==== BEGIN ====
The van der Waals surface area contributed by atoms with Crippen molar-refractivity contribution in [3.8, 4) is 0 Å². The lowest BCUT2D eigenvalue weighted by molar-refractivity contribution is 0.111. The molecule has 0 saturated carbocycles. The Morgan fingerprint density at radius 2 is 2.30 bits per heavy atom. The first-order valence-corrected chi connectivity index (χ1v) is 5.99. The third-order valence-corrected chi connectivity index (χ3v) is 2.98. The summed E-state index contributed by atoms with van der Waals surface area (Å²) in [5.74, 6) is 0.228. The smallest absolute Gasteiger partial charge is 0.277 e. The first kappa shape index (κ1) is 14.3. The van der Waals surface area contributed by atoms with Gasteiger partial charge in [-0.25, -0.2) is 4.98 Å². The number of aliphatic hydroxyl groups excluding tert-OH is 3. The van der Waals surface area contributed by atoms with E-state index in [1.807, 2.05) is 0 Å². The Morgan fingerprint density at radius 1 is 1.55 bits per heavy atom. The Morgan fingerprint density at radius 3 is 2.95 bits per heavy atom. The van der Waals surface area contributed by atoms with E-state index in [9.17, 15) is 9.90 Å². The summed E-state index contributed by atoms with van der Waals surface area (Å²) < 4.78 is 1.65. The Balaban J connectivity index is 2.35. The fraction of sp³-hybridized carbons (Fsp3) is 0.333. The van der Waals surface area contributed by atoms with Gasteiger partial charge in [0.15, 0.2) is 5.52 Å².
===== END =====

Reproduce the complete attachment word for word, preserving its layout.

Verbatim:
The van der Waals surface area contributed by atoms with Crippen molar-refractivity contribution in [3.8, 4) is 0 Å². The lowest BCUT2D eigenvalue weighted by molar-refractivity contribution is 0.111. The molecule has 0 saturated carbocycles. The Morgan fingerprint density at radius 2 is 2.30 bits per heavy atom. The first-order valence-corrected chi connectivity index (χ1v) is 5.99. The third-order valence-corrected chi connectivity index (χ3v) is 2.98. The summed E-state index contributed by atoms with van der Waals surface area (Å²) in [5.74, 6) is 0.228. The smallest absolute Gasteiger partial charge is 0.277 e. The first kappa shape index (κ1) is 14.3. The van der Waals surface area contributed by atoms with Gasteiger partial charge in [-0.25, -0.2) is 4.98 Å². The number of aliphatic hydroxyl groups excluding tert-OH is 3. The van der Waals surface area contributed by atoms with E-state index in [1.807, 2.05) is 0 Å². The Morgan fingerprint density at radius 1 is 1.55 bits per heavy atom. The Morgan fingerprint density at radius 3 is 2.95 bits per heavy atom. The van der Waals surface area contributed by atoms with E-state index in [9.17, 15) is 9.90 Å². The summed E-state index contributed by atoms with van der Waals surface area (Å²) < 4.78 is 1.65. The Balaban J connectivity index is 2.35. The fraction of sp³-hybridized carbons (Fsp3) is 0.333. The van der Waals surface area contributed by atoms with Gasteiger partial charge in [0.15, 0.2) is 5.52 Å².